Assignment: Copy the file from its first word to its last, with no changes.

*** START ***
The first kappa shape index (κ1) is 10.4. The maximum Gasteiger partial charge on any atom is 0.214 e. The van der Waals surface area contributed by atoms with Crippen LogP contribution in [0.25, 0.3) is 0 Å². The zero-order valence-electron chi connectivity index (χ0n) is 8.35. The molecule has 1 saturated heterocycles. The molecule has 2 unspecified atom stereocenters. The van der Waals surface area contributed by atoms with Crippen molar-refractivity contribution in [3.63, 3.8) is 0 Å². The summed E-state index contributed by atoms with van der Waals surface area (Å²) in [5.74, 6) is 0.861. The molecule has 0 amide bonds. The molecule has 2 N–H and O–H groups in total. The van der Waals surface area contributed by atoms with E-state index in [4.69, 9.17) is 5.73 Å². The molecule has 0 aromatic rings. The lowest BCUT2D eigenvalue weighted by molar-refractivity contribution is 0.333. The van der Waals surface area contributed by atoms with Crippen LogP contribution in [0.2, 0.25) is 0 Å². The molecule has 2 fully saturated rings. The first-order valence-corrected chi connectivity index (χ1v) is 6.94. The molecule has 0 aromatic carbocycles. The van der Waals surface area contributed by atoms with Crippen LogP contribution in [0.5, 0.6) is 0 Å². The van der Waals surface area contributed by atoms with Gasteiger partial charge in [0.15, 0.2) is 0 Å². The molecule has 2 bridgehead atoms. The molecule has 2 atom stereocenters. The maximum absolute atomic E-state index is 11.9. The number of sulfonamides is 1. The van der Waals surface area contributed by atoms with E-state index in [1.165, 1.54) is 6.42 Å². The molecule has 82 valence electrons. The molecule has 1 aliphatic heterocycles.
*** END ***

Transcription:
The first kappa shape index (κ1) is 10.4. The maximum Gasteiger partial charge on any atom is 0.214 e. The van der Waals surface area contributed by atoms with Crippen LogP contribution in [0.25, 0.3) is 0 Å². The zero-order valence-electron chi connectivity index (χ0n) is 8.35. The molecule has 1 saturated heterocycles. The molecule has 2 unspecified atom stereocenters. The van der Waals surface area contributed by atoms with Crippen molar-refractivity contribution in [3.63, 3.8) is 0 Å². The summed E-state index contributed by atoms with van der Waals surface area (Å²) in [5.74, 6) is 0.861. The molecule has 0 amide bonds. The molecule has 2 N–H and O–H groups in total. The van der Waals surface area contributed by atoms with E-state index in [4.69, 9.17) is 5.73 Å². The molecule has 0 aromatic rings. The lowest BCUT2D eigenvalue weighted by molar-refractivity contribution is 0.333. The van der Waals surface area contributed by atoms with Crippen LogP contribution in [0.2, 0.25) is 0 Å². The molecule has 2 fully saturated rings. The first-order valence-corrected chi connectivity index (χ1v) is 6.94. The molecule has 0 aromatic carbocycles. The van der Waals surface area contributed by atoms with Crippen LogP contribution in [0.5, 0.6) is 0 Å². The van der Waals surface area contributed by atoms with Gasteiger partial charge in [0.15, 0.2) is 0 Å². The molecule has 2 bridgehead atoms. The molecule has 2 atom stereocenters. The maximum absolute atomic E-state index is 11.9. The number of sulfonamides is 1. The van der Waals surface area contributed by atoms with E-state index in [1.165, 1.54) is 6.42 Å². The molecule has 82 valence electrons. The molecule has 1 aliphatic heterocycles.